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Alphabet's earnings miss profit estimates as spending grows

Google parent ramped up spending to promote products including its consumer gadgets, YouTube app

Google's parent company Alphabet increased spending on marketing its products with an impact on earnings. Reuters
Google's parent company Alphabet increased spending on marketing its products with an impact on earnings. Reuters

Google parent Alphabet missed quarterly profit forecasts as steady advertising sales growth was offset by increased spending to promote its consumer gadgets, YouTube video app and cloud computing services, the US technology company said on Thursday.

Shares of Alphabet dipped more than 5 per cent after hours, before steadying with a 2.7 per cent loss at US$1,149.93.

Though growing demand for pricey ads on mobile apps has kept Google’s core advertising business surging, the company has moved aggressively to maintain dominance and diversify sales. Expenses jumped 27 per cent to US$24.7 billion in the fourth quarter from the year-earlier period.

Google bought ads during major sports events to market its new Pixel 2 smartphone and YouTube television service. It slashed prices on other hardware in the race to get online search and media streaming devices into people’s homes. Google continued to quickly add staff to its enterprise sales unit.


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A growing portion of revenue has been spent on having the Google search engine set as the default option on products and services such as Apple's iPhone and Mozilla’s Firefox browser.

Alphabet's chief financial officer Ruth Porat told analysts in a post-earnings conference call that higher marketing costs coincided with holidays and that payments to partners such as Apple and Mozilla would steady in coming quarters.

Investments are paying off, Google's chief executive Sundar Pichai said, noting that cloud computing is generating $1bn in quarterly sales. He said Google’s G Suite workplace software package had doubled its customers to four million in two years, as Reuters first reported earlier on Thursday.

“Overall, it was a good quarter. Advertising revenue is still up significantly,” Ivan Feinseth of Tigress Financial Partners said.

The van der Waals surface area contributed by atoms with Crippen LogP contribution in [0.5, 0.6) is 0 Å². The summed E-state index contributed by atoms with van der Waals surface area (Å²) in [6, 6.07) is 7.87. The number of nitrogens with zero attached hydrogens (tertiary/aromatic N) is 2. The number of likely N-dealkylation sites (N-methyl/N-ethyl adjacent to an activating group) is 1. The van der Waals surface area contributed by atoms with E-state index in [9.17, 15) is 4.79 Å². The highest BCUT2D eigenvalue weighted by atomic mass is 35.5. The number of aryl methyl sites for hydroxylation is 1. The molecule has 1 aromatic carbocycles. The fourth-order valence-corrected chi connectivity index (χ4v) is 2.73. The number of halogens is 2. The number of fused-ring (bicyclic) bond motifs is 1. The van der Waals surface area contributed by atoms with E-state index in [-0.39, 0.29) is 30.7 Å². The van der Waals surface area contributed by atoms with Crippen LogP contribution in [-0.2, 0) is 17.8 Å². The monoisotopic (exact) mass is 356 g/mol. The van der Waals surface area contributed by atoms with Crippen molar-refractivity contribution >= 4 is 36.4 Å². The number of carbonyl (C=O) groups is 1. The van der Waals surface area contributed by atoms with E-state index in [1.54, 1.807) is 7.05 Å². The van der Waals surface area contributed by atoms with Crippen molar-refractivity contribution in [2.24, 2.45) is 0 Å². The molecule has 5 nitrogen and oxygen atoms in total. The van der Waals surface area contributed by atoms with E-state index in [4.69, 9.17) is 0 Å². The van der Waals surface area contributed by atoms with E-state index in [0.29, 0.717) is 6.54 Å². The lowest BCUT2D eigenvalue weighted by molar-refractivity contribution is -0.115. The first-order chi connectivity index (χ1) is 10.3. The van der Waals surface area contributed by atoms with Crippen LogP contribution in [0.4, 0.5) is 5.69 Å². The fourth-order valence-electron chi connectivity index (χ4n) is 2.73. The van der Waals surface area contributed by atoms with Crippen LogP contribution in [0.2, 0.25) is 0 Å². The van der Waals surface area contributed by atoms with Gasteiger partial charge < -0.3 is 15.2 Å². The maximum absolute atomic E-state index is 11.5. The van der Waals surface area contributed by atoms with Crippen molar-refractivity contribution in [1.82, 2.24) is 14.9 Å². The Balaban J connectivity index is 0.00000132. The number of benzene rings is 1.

Fourth-quarter sales increased 24 per cent to $32.3bn, above the average analysts’ estimate of $31.9bn, according to Thomson Reuters. Adjusted quarterly profit of $6.8bn, or $9.70 per share, missed estimates of $7bn, or $10 per share.

The profit figure excludes a $9.9bn tax charge as Alphabet joined much of corporate America in reporting large one-time expenses in the fourth quarter due to US legislation enacted in December that lowers corporate rates.

The tax law has given companies more affordable access to overseas profits, and Porat said Alphabet would make a “modest increase” in share buybacks with an additional allocation of $8.6bn.

The growing use of smartphones worldwide has been a bonanza for social media company Facebook and Google, which research firm eMarketer estimates together account for nearly 60 per cent of mobile ad sales.

Google sells ad space on its search engine, its fast-growing YouTube video streaming service and a network of third-party websites and apps.

The company’s computer algorithms have become more effective at delivering mobile ads likely to make customers sit through commercials, install an app or visit a website.

Led by such ads, Alphabet generated $110.9bn in full-year revenue, up 23 per cent from 2016 and topping $100bn for the first time. Profit fell 35 per cent to $12.6bn because of the tax bill and a separate charge last summer for a $2.7bn European Union antitrust fine, which is under appeal.

“The company’s continued strong top-line growth and myriad new opportunities to drive future growth remain the keys to the stock,” MoffettNathanson analyst Michael Nathanson said.

Alphabet is attempting to maintain sales growth through new businesses, experimenting with operating a fleet of self-driving taxis through Waymo and licensing medical technology at Verily.

Non-advertising revenue from Google combined with revenue from Verily and the other Alphabet companies was $15.5bn in 2017, accounting for about 14 per cent of total revenue, compared to $10.9bn, or 12 per cent, in 2016.

Alphabet also said on Thursday that veteran board member John Hennessy took over as chairman the day before from Eric Schmidt, a long-time Google executive who will remain a board member and technical adviser.

The potential for further regulation on privacy, monopolistic business practices or content vetting is among investors’ top concerns about tech companies such as Alphabet and Amazon.com that are tapping their unrivalled consumer behaviour data to branch beyond their core businesses.

MKM Partners analyst Rob Sanderson said in a note to clients last month that Google had “the most unrecognised value” of big publicly traded technology companies despite some concerns about regulatory issues.

Updated: February 2, 2018 10:18 AM